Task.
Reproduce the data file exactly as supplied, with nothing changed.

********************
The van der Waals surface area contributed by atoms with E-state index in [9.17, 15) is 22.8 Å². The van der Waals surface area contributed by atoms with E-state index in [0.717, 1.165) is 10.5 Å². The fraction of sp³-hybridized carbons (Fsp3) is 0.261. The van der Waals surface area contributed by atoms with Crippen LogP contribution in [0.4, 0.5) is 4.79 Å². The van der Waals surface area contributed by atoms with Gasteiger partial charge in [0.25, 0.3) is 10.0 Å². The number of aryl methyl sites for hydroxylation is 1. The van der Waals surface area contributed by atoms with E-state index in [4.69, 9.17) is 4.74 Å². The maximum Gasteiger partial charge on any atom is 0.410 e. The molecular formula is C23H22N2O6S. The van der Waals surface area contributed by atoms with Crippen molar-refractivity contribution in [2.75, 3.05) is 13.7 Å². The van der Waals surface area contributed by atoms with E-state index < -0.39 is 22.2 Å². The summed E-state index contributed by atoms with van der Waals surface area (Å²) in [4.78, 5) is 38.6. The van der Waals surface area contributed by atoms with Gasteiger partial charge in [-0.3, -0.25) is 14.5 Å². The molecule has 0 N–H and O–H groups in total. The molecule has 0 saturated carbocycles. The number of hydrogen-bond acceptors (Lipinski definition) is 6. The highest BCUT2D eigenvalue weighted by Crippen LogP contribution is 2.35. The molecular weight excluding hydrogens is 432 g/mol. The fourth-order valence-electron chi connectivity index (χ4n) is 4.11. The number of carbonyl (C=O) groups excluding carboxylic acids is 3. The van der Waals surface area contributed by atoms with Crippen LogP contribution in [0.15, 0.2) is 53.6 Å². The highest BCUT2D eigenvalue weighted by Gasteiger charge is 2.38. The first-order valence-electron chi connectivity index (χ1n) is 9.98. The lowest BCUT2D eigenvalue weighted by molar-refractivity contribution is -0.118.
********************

The van der Waals surface area contributed by atoms with E-state index in [9.17, 15) is 22.8 Å². The van der Waals surface area contributed by atoms with E-state index in [0.717, 1.165) is 10.5 Å². The fraction of sp³-hybridized carbons (Fsp3) is 0.261. The van der Waals surface area contributed by atoms with Crippen LogP contribution in [0.4, 0.5) is 4.79 Å². The van der Waals surface area contributed by atoms with Gasteiger partial charge in [0.25, 0.3) is 10.0 Å². The number of aryl methyl sites for hydroxylation is 1. The van der Waals surface area contributed by atoms with E-state index in [4.69, 9.17) is 4.74 Å². The maximum Gasteiger partial charge on any atom is 0.410 e. The molecular formula is C23H22N2O6S. The van der Waals surface area contributed by atoms with Crippen molar-refractivity contribution in [2.75, 3.05) is 13.7 Å². The van der Waals surface area contributed by atoms with E-state index < -0.39 is 22.2 Å². The summed E-state index contributed by atoms with van der Waals surface area (Å²) in [4.78, 5) is 38.6. The van der Waals surface area contributed by atoms with Gasteiger partial charge in [-0.3, -0.25) is 14.5 Å². The molecule has 0 N–H and O–H groups in total. The molecule has 0 saturated carbocycles. The number of hydrogen-bond acceptors (Lipinski definition) is 6. The highest BCUT2D eigenvalue weighted by Crippen LogP contribution is 2.35. The molecular weight excluding hydrogens is 432 g/mol. The fourth-order valence-electron chi connectivity index (χ4n) is 4.11. The number of carbonyl (C=O) groups excluding carboxylic acids is 3. The van der Waals surface area contributed by atoms with Crippen LogP contribution in [0.15, 0.2) is 53.6 Å². The highest BCUT2D eigenvalue weighted by Gasteiger charge is 2.38. The first-order valence-electron chi connectivity index (χ1n) is 9.98. The lowest BCUT2D eigenvalue weighted by molar-refractivity contribution is -0.118.